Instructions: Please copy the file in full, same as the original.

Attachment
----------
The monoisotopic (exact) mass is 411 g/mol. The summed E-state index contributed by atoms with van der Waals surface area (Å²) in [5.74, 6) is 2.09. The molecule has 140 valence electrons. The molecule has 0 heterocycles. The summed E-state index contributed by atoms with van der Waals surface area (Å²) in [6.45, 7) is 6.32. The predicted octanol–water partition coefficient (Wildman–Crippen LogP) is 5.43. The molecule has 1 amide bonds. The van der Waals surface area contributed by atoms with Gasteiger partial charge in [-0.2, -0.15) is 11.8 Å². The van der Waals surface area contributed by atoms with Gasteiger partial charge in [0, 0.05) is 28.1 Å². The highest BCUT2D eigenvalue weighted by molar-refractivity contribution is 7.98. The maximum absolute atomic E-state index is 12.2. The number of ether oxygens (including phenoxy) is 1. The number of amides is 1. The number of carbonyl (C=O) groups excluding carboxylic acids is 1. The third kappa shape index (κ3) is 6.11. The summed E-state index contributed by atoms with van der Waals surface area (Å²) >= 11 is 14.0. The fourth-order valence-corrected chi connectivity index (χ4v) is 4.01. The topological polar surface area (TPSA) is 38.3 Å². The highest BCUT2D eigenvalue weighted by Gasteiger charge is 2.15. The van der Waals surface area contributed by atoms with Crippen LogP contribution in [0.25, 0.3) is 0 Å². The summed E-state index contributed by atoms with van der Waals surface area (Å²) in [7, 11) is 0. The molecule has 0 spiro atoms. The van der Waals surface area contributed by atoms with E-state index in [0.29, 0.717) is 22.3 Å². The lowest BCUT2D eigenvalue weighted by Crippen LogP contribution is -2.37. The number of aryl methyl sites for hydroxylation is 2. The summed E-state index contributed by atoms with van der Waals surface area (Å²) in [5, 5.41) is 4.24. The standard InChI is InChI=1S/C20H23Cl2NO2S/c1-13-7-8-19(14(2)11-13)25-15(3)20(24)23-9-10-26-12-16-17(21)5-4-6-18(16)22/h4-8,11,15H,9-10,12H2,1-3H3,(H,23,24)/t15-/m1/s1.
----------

The monoisotopic (exact) mass is 411 g/mol. The summed E-state index contributed by atoms with van der Waals surface area (Å²) in [5.74, 6) is 2.09. The molecule has 140 valence electrons. The molecule has 0 heterocycles. The summed E-state index contributed by atoms with van der Waals surface area (Å²) in [6.45, 7) is 6.32. The predicted octanol–water partition coefficient (Wildman–Crippen LogP) is 5.43. The molecule has 1 amide bonds. The van der Waals surface area contributed by atoms with Gasteiger partial charge in [-0.2, -0.15) is 11.8 Å². The van der Waals surface area contributed by atoms with Gasteiger partial charge in [0, 0.05) is 28.1 Å². The highest BCUT2D eigenvalue weighted by molar-refractivity contribution is 7.98. The maximum absolute atomic E-state index is 12.2. The number of ether oxygens (including phenoxy) is 1. The number of amides is 1. The number of carbonyl (C=O) groups excluding carboxylic acids is 1. The third kappa shape index (κ3) is 6.11. The summed E-state index contributed by atoms with van der Waals surface area (Å²) >= 11 is 14.0. The fourth-order valence-corrected chi connectivity index (χ4v) is 4.01. The topological polar surface area (TPSA) is 38.3 Å². The highest BCUT2D eigenvalue weighted by Gasteiger charge is 2.15. The van der Waals surface area contributed by atoms with Crippen LogP contribution in [0.25, 0.3) is 0 Å². The summed E-state index contributed by atoms with van der Waals surface area (Å²) in [7, 11) is 0. The molecule has 0 spiro atoms. The van der Waals surface area contributed by atoms with E-state index in [0.29, 0.717) is 22.3 Å². The lowest BCUT2D eigenvalue weighted by Crippen LogP contribution is -2.37. The number of aryl methyl sites for hydroxylation is 2. The summed E-state index contributed by atoms with van der Waals surface area (Å²) in [5, 5.41) is 4.24. The standard InChI is InChI=1S/C20H23Cl2NO2S/c1-13-7-8-19(14(2)11-13)25-15(3)20(24)23-9-10-26-12-16-17(21)5-4-6-18(16)22/h4-8,11,15H,9-10,12H2,1-3H3,(H,23,24)/t15-/m1/s1.